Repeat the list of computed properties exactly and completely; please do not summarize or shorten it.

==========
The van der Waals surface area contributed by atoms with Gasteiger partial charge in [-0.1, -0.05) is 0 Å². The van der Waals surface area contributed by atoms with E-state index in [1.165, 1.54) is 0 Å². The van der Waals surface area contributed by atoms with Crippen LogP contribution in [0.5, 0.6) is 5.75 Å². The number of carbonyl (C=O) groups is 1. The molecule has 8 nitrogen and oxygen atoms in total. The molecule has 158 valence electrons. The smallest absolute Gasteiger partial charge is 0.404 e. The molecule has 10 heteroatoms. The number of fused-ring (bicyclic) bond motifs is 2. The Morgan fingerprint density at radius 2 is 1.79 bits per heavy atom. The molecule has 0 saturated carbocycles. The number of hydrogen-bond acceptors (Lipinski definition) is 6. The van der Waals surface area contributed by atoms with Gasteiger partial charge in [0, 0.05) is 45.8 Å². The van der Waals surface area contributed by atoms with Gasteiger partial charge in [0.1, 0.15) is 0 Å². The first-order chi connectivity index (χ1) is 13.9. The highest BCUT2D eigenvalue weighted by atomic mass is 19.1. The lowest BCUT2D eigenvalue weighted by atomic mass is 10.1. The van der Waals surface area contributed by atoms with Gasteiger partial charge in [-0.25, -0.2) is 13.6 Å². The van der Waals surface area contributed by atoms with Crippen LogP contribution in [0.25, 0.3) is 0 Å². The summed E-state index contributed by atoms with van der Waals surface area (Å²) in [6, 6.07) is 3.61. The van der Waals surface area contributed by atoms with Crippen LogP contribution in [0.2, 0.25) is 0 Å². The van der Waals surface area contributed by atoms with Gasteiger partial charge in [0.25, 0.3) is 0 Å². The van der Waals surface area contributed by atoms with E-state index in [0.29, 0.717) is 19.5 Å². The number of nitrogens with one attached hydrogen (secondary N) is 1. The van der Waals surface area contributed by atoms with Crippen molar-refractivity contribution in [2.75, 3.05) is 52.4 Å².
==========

The van der Waals surface area contributed by atoms with Gasteiger partial charge in [-0.1, -0.05) is 0 Å². The van der Waals surface area contributed by atoms with E-state index in [1.165, 1.54) is 0 Å². The van der Waals surface area contributed by atoms with Crippen LogP contribution in [0.5, 0.6) is 5.75 Å². The number of carbonyl (C=O) groups is 1. The molecule has 8 nitrogen and oxygen atoms in total. The molecule has 158 valence electrons. The smallest absolute Gasteiger partial charge is 0.404 e. The molecule has 10 heteroatoms. The number of fused-ring (bicyclic) bond motifs is 2. The Morgan fingerprint density at radius 2 is 1.79 bits per heavy atom. The molecule has 0 saturated carbocycles. The number of hydrogen-bond acceptors (Lipinski definition) is 6. The van der Waals surface area contributed by atoms with Gasteiger partial charge in [0, 0.05) is 45.8 Å². The van der Waals surface area contributed by atoms with Gasteiger partial charge in [0.1, 0.15) is 0 Å². The first-order chi connectivity index (χ1) is 13.9. The highest BCUT2D eigenvalue weighted by atomic mass is 19.1. The lowest BCUT2D eigenvalue weighted by atomic mass is 10.1. The van der Waals surface area contributed by atoms with Gasteiger partial charge in [-0.25, -0.2) is 13.6 Å². The van der Waals surface area contributed by atoms with Crippen LogP contribution in [0.25, 0.3) is 0 Å². The summed E-state index contributed by atoms with van der Waals surface area (Å²) in [6, 6.07) is 3.61. The van der Waals surface area contributed by atoms with Crippen LogP contribution in [0.2, 0.25) is 0 Å². The van der Waals surface area contributed by atoms with Gasteiger partial charge in [0.25, 0.3) is 0 Å². The van der Waals surface area contributed by atoms with E-state index in [0.29, 0.717) is 19.5 Å². The number of nitrogens with one attached hydrogen (secondary N) is 1. The van der Waals surface area contributed by atoms with Crippen molar-refractivity contribution in [2.75, 3.05) is 52.4 Å².